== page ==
What is clear on close analysis, however, is that the supporting affidavits filed by the taxpayers in both cases were as critical to the favorable rulings as the tests that the court applied. And therein, perhaps, lies the most important lesson general counsel can glean from these cases.
The work product doctrine was designed to enable parties to prepare for litigation without allowing an adverse party access to benefit from obtaining the party's work product. Because the contested documents in Regions contained the analysis of the company's advisers (three opinions by outside tax counsel Alston & Bird and one authored by Ernst & Young staff, which was not part of the audit team), there was really no dispute that their
content qualified as work product.
"The contested documents contain precisely the kind of legal analysis that the work product doctrine exists to protect," the court stated.
The key to success for the taxpayers, then, was proving the purpose for the creation of the documents. To that end, Regions' affidavits--much like Textron's materials--established that Regions' general counsel solicited the tax opinions; that the general counsel was concerned about potential litigation arising from the transactions in which the IRS was interested; that Regions got outside tax advice because of an anticipated conflict with the IRS; and that both Regions and the authors of the document would maintain their confidentiality.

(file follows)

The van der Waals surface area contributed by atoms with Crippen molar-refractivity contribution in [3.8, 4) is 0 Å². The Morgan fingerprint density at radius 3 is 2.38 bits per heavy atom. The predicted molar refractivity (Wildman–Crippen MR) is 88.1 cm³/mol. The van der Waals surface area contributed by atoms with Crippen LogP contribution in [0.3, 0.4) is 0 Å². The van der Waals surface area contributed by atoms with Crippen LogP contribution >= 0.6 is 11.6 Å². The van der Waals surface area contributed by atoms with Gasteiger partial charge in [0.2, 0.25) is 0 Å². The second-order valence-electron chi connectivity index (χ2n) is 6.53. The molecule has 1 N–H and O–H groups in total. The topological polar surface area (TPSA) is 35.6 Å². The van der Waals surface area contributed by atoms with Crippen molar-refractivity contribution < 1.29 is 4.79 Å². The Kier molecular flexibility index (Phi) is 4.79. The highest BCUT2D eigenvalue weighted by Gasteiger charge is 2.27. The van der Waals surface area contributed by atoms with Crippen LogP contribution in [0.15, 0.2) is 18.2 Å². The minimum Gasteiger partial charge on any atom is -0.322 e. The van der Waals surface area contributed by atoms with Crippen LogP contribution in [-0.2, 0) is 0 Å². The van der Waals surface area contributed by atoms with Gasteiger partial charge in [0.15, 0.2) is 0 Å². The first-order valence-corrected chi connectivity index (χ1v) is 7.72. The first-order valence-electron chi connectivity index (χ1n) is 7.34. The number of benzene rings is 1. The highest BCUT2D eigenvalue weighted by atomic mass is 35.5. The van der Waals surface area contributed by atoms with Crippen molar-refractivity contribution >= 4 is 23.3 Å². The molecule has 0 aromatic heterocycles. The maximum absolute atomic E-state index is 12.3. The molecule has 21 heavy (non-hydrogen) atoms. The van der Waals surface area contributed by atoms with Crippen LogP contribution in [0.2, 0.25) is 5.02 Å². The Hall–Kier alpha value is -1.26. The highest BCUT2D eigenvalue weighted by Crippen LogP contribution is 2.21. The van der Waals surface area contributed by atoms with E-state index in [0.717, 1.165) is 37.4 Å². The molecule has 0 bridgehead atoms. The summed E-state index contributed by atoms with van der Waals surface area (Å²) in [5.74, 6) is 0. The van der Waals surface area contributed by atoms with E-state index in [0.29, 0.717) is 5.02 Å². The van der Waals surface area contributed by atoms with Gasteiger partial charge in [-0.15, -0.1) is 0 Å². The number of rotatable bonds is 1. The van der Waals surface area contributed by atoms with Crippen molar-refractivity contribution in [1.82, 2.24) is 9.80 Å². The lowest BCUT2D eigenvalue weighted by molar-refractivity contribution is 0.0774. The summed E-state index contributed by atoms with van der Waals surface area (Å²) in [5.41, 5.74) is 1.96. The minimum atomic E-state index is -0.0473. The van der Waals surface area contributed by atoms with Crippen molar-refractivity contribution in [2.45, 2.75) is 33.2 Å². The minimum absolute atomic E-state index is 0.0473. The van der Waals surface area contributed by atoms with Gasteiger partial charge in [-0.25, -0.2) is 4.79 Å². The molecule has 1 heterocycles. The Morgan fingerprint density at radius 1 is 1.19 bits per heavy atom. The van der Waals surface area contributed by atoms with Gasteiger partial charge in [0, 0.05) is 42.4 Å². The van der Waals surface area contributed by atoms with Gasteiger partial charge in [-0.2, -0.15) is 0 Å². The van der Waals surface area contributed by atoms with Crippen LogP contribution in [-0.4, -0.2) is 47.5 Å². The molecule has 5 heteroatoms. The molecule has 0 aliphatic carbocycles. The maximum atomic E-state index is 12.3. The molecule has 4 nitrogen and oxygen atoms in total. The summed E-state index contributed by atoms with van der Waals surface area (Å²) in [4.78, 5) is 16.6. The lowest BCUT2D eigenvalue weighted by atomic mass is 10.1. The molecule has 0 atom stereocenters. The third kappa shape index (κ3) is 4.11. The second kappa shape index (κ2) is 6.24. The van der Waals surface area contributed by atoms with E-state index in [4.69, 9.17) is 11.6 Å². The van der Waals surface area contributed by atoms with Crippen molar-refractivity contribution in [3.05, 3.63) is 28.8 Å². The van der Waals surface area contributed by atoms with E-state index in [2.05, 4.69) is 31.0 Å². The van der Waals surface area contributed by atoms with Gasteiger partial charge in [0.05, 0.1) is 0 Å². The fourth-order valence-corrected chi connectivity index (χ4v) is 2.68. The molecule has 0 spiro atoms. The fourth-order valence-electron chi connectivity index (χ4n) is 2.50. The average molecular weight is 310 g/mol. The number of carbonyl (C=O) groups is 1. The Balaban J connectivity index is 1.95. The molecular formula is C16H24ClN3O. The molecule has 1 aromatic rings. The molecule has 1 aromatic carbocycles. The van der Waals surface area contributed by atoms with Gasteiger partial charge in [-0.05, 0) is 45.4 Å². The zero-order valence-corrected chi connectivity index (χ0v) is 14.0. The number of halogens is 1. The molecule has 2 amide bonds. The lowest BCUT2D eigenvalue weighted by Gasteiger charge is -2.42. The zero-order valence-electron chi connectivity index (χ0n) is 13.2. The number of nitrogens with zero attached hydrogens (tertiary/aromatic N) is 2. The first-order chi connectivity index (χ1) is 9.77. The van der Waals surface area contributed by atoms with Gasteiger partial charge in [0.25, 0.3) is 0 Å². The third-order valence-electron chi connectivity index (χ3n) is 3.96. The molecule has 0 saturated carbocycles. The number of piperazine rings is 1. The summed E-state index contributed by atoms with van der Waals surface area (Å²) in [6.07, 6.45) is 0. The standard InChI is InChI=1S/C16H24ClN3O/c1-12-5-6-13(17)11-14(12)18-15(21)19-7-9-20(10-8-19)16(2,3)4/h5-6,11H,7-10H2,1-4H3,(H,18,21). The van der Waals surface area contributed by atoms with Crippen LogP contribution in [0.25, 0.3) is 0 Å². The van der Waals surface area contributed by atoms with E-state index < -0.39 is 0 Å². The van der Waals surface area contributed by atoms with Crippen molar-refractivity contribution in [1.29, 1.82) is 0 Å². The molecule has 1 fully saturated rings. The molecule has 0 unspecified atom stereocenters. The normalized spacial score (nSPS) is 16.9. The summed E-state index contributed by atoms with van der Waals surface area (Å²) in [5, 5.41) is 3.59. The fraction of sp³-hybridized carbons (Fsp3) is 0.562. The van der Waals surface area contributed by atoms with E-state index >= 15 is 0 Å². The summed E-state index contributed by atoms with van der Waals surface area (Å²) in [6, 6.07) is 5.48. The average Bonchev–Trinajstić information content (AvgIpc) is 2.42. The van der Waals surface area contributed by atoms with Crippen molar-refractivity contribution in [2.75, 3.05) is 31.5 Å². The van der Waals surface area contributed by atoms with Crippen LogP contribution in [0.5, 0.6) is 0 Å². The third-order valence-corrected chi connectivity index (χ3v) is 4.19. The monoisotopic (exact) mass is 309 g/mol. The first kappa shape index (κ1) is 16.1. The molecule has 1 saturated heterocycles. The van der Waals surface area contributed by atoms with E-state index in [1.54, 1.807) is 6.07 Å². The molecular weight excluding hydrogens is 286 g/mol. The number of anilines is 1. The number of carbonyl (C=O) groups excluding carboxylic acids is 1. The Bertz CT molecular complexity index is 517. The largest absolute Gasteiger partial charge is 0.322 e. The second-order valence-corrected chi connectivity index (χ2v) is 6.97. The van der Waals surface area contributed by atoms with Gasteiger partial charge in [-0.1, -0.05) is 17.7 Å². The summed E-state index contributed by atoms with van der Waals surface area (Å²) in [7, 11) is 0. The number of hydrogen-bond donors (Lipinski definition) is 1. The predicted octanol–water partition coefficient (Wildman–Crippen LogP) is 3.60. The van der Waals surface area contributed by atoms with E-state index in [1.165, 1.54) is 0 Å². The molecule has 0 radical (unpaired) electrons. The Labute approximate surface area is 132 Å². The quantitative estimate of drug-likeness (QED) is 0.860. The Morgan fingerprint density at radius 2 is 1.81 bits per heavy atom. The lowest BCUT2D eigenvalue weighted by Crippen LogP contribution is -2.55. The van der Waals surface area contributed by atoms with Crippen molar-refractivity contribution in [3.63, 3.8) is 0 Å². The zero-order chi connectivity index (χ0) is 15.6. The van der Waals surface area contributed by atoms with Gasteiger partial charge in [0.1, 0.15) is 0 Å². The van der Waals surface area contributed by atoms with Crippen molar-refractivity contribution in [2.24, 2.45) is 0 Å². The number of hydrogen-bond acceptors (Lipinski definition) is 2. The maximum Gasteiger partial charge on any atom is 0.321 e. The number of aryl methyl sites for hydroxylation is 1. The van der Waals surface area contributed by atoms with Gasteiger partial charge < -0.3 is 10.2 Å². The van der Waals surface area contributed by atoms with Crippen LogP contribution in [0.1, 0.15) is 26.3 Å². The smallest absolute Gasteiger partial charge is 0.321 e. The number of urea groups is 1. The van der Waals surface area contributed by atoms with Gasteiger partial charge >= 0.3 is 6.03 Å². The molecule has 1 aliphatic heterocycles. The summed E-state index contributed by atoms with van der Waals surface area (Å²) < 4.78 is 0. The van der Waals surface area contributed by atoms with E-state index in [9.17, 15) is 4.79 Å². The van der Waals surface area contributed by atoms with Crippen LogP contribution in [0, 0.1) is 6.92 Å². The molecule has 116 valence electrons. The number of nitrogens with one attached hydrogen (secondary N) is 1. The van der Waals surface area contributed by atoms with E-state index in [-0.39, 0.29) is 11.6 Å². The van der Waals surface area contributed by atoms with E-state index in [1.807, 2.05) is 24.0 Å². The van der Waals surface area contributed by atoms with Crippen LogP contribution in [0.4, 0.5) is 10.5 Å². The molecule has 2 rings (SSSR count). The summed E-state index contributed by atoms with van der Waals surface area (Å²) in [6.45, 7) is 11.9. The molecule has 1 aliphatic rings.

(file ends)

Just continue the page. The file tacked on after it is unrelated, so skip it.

The affidavits highlight the importance of general counsel's involvement and the importance of documenting that involvement in persuading a court about the impact that the prospect--even the remote prospect--of litigation had on the creation of work product. As Regions demonstrates, evidence of this sort will be particularly meaningful if appellate courts ultimately decide that "primary motivating purpose" is the correct standard for evaluating work product.
And those decisions could come relatively soon.
The Rhode Island District Court released Textron in August 2007. The case is now fully briefed with a hearing likely this fall. The District Court for the Northern District of Alabama's Southern Division gave its Regions ruling in May 2008, and oral argument will likely take place early in 2009. "Textron will be decided first, and it will become the bellwether for the direction appellate courts take," says Richard Walton, of counsel with Buchalter Nemer. "But even if the Textron and Regions courts don't split, other circuits will, and it wouldn't surprise me if someone filed to the Supreme Court."
But as recent proposed changes from the Financial Accounting Standards Board (FASB) demonstrate, even a Supreme Court ruling may not be the end of the work product controversy.
The changes, which opened for public discussion in June, would force public companies to disclose more about the risks of litigation. Indeed, the threshold for reporting potential losses from lawsuits would be lowered from "probable" to anything short of "remote." Companies also would have to estimate the extent of the losses, the likelihood of defending the suit successfully and the reasons for their conclusions.
The proposals have put in-house counsel in a dither. Many believe the changes would force them to reveal their litigation strategies to adversaries, intrude on attorney-client privilege and encourage lawsuits if predictions are wrong.
"FASB has walked right over attorney-client privilege and the work product doctrine in its pursuit of transparency," Walton says. "If the changes go through, they'll be a gold mine for opposing counsel."